It’s Friday, October 1st, and it’s tough to concentrate on work today. Those who are not baseball fans, please indulge me a moment to blog about what’s going on with the San Francisco Giants.
Tonight could be the night. At 7:15 Pacific at Third and King, Matt Cain, the Giants pitcher who subdued the Colorado Rockies in Denver last Sunday, is going to lead his teammates onto the field, on his 26th birthday, to face the only team left in the way of a National League West title: The San Diego Padres. The Chicago Cubs did the Giants a favor yesterday, shutting out the Padres in San Diego to reduce the “magic number” to one. With a victory, the Giants clinch the division outright, and head into October baseball. You can bet that beyond just normal fans, the ballclub’s entire ownership group and assembled San Francisco notables will be on hand.
“Baseball is a crazy game,” players always say, so nothing is done until it’s done. The Padres cast a spell on the Giants earlier this season, so the Friars can’t be taken for granted. However, it’s going to be an amazing night at AT&T Park. This is 30th anniversary of the Willie Mac Award; the players and coaches award a player who “best exemplifies the spirit and leadership” of Willie McCovey, the Giants legendary first baseman. McCovey, though still recovering from major back surgery, will be there. The Giants have invited all of the previous winners of the award, including Jack Clark, the Ripper from the late 1970s and early 1980s; Bob Brenly, the popular catcher from the mid-1980s team; plus Jeff Kent, Robbie Thompson, Mike Krukow, Darrell Evans and the others.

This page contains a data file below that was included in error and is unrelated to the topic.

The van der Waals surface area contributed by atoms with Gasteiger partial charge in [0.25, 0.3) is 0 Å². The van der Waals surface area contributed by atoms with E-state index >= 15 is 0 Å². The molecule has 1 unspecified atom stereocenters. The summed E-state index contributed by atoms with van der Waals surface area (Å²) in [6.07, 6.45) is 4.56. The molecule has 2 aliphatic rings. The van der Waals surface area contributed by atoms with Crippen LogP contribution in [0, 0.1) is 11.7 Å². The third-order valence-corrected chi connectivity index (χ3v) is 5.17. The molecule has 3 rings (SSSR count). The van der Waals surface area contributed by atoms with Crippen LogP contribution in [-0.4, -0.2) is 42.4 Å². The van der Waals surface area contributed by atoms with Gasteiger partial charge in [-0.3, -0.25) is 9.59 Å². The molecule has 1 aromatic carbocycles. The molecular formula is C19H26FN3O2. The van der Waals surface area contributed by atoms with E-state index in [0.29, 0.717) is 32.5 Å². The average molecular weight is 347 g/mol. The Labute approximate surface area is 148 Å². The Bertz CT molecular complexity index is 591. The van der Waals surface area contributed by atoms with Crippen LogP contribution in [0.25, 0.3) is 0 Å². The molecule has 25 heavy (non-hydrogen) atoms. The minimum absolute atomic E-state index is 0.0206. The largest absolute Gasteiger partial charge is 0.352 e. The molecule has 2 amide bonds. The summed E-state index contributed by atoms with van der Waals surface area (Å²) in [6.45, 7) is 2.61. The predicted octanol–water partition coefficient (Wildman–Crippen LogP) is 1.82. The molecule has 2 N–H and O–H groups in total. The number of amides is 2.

The San Francisco Giants have never won a World Series and have only been there three times, in 1962, 1989 and 2002. The Franchise has not won one since 1954, which I think outside of the Cubs is the longest stretch for any Major League Baseball team. Around the stadium and out on McCovey Cove, where Barry Bonds landed so many splash hits (Pablo Sandoval got one yesterday), there are plaques and monuments everywhere. I love how the Giants management embraces the storied history of this team, increasingly to include its New York era. Monte Irvin had his number retired this season in a very emotional ceremony.
But that means that there a lot of ghosts out there, living and dead, 50-plus years’ worth, who are watching this particular combination of players to see if it is the one that can push the Giants over the top. I’m one of those who became a Giants fan during the great summer of 1978, while a student at UC Berkeley. After years in the doldrums the Giants put together an exciting team at Candlestick Park that included Clark, Evans, McCovey, Bill Madlock, Johnnie LeMaster and very good pitching staff led by Vida Blue. That team faded, as alas many have, but I got hooked on this passionate but ultimately frustrating team. There were the Roger Craig teams of the late 1980s and early 1990s, with Thompson, Matt Williams, Will Clark and Kevin Mitchell. And then there were the Dusty Baker-managed Barry Bonds teams, culminating in the bitter 2002 loss to the Angels. Could this current team end the frustration?
Yesterday, I played hooky and went out to the ballpark on a gorgeous, warm afternoon to see Madison Bumgarner, Buster Posey, Andres Torres and the rest take on the Diamondbacks. Even now, I still see the bowed back of the 21-year old Bumgarner, looking no more than his age, his eyes peering over his glove as Posey flashed the signs. I could feel the intensity of Bumgarner’s concentration even from where I was in the stands. Then he would whip his body in motion and deal – getting himself out of jam after jam and enabling his suddenly “Bye, Bye Baby!” home-run happy teammates to take control.
Tonight, it’ll be Matt Cain’s turn. If he’s successful, San Francisco is going to go full throttle, spilling over with exultant baseball fans. It’ll be wild, noisy and crazy. This is a hungry town. But, as the great Yogi said, “It ain’t over ‘til it’s over,” and so I make no plans. We live in the moment tonight.